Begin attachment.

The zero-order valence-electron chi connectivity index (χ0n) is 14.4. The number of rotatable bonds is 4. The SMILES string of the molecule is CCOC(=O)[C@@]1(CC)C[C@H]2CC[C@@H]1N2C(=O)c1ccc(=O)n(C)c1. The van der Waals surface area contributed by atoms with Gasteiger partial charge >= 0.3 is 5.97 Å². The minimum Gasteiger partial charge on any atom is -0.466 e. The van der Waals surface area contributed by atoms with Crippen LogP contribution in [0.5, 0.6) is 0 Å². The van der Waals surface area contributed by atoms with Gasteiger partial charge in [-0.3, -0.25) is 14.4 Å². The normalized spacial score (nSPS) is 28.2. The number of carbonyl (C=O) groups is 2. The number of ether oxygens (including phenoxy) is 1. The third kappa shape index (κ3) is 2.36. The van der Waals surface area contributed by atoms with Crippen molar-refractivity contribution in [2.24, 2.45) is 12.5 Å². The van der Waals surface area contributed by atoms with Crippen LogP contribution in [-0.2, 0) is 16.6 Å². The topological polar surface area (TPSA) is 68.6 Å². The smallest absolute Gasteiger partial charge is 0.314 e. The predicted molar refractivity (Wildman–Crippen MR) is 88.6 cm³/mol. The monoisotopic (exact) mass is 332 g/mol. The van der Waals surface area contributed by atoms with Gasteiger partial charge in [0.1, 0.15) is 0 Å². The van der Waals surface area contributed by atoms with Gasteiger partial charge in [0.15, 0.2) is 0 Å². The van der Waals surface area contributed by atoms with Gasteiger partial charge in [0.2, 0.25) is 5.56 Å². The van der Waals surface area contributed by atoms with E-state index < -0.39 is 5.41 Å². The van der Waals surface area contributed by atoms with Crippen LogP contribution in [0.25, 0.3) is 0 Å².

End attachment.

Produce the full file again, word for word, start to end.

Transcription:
The zero-order valence-electron chi connectivity index (χ0n) is 14.4. The number of rotatable bonds is 4. The SMILES string of the molecule is CCOC(=O)[C@@]1(CC)C[C@H]2CC[C@@H]1N2C(=O)c1ccc(=O)n(C)c1. The van der Waals surface area contributed by atoms with Gasteiger partial charge >= 0.3 is 5.97 Å². The minimum Gasteiger partial charge on any atom is -0.466 e. The van der Waals surface area contributed by atoms with Crippen LogP contribution in [0.5, 0.6) is 0 Å². The van der Waals surface area contributed by atoms with Gasteiger partial charge in [-0.3, -0.25) is 14.4 Å². The normalized spacial score (nSPS) is 28.2. The number of carbonyl (C=O) groups is 2. The number of ether oxygens (including phenoxy) is 1. The third kappa shape index (κ3) is 2.36. The van der Waals surface area contributed by atoms with Crippen molar-refractivity contribution in [2.24, 2.45) is 12.5 Å². The van der Waals surface area contributed by atoms with Crippen LogP contribution in [-0.2, 0) is 16.6 Å². The topological polar surface area (TPSA) is 68.6 Å². The smallest absolute Gasteiger partial charge is 0.314 e. The predicted molar refractivity (Wildman–Crippen MR) is 88.6 cm³/mol. The monoisotopic (exact) mass is 332 g/mol. The van der Waals surface area contributed by atoms with Gasteiger partial charge in [0.1, 0.15) is 0 Å². The van der Waals surface area contributed by atoms with Gasteiger partial charge in [0.15, 0.2) is 0 Å². The van der Waals surface area contributed by atoms with Gasteiger partial charge in [0.2, 0.25) is 5.56 Å². The van der Waals surface area contributed by atoms with E-state index < -0.39 is 5.41 Å². The van der Waals surface area contributed by atoms with Crippen LogP contribution in [0.25, 0.3) is 0 Å².